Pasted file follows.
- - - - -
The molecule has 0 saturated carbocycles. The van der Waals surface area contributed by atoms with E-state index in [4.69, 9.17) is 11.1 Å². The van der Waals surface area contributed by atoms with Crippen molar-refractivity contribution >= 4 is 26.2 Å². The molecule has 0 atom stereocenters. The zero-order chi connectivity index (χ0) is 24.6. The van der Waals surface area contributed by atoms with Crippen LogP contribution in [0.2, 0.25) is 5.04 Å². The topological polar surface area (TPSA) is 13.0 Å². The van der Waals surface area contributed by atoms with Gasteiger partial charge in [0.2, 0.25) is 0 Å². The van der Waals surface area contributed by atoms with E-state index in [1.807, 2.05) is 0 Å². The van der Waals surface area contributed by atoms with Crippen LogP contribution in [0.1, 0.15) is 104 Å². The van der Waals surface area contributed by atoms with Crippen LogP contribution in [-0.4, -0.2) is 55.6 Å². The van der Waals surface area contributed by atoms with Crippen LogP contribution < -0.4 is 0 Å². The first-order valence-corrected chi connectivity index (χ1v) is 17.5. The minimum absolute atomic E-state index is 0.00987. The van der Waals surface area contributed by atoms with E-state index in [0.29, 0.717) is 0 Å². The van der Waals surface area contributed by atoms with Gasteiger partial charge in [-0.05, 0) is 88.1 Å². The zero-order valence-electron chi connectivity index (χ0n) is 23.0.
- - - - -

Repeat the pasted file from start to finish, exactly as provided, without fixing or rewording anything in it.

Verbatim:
The molecule has 0 saturated carbocycles. The van der Waals surface area contributed by atoms with E-state index in [4.69, 9.17) is 11.1 Å². The van der Waals surface area contributed by atoms with Crippen molar-refractivity contribution >= 4 is 26.2 Å². The molecule has 0 atom stereocenters. The zero-order chi connectivity index (χ0) is 24.6. The van der Waals surface area contributed by atoms with Crippen LogP contribution in [0.2, 0.25) is 5.04 Å². The topological polar surface area (TPSA) is 13.0 Å². The van der Waals surface area contributed by atoms with Gasteiger partial charge in [0.2, 0.25) is 0 Å². The van der Waals surface area contributed by atoms with E-state index in [1.807, 2.05) is 0 Å². The van der Waals surface area contributed by atoms with Crippen LogP contribution in [0.1, 0.15) is 104 Å². The van der Waals surface area contributed by atoms with Crippen LogP contribution in [-0.4, -0.2) is 55.6 Å². The van der Waals surface area contributed by atoms with Crippen LogP contribution < -0.4 is 0 Å². The first-order valence-corrected chi connectivity index (χ1v) is 17.5. The minimum absolute atomic E-state index is 0.00987. The van der Waals surface area contributed by atoms with E-state index in [0.29, 0.717) is 0 Å². The van der Waals surface area contributed by atoms with Gasteiger partial charge in [-0.05, 0) is 88.1 Å². The zero-order valence-electron chi connectivity index (χ0n) is 23.0.